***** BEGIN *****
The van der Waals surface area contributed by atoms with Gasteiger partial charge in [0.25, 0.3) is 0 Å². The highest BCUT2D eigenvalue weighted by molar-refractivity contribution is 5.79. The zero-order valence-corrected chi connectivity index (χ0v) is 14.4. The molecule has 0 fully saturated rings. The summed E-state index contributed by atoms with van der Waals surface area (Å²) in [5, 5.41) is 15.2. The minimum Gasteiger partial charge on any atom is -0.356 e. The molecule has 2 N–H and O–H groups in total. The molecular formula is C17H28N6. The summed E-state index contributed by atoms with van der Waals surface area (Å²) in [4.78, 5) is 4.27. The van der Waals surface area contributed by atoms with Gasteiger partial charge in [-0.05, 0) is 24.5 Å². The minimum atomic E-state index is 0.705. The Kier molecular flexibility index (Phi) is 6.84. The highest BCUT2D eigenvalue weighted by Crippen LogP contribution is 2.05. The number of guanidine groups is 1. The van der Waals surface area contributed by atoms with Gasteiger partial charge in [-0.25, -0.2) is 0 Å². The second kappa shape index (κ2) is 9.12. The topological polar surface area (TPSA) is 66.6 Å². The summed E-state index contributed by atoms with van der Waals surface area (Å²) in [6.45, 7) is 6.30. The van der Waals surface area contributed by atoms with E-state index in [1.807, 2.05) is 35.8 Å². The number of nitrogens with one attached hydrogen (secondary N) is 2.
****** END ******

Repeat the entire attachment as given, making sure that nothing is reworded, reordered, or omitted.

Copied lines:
The van der Waals surface area contributed by atoms with Gasteiger partial charge in [0.25, 0.3) is 0 Å². The highest BCUT2D eigenvalue weighted by molar-refractivity contribution is 5.79. The zero-order valence-corrected chi connectivity index (χ0v) is 14.4. The molecule has 0 fully saturated rings. The summed E-state index contributed by atoms with van der Waals surface area (Å²) in [5, 5.41) is 15.2. The minimum Gasteiger partial charge on any atom is -0.356 e. The molecule has 2 N–H and O–H groups in total. The molecular formula is C17H28N6. The summed E-state index contributed by atoms with van der Waals surface area (Å²) in [4.78, 5) is 4.27. The van der Waals surface area contributed by atoms with Gasteiger partial charge in [-0.05, 0) is 24.5 Å². The minimum atomic E-state index is 0.705. The Kier molecular flexibility index (Phi) is 6.84. The highest BCUT2D eigenvalue weighted by Crippen LogP contribution is 2.05. The number of guanidine groups is 1. The van der Waals surface area contributed by atoms with Gasteiger partial charge in [-0.25, -0.2) is 0 Å². The second kappa shape index (κ2) is 9.12. The topological polar surface area (TPSA) is 66.6 Å². The summed E-state index contributed by atoms with van der Waals surface area (Å²) in [6.45, 7) is 6.30. The van der Waals surface area contributed by atoms with E-state index in [1.807, 2.05) is 35.8 Å². The number of nitrogens with one attached hydrogen (secondary N) is 2.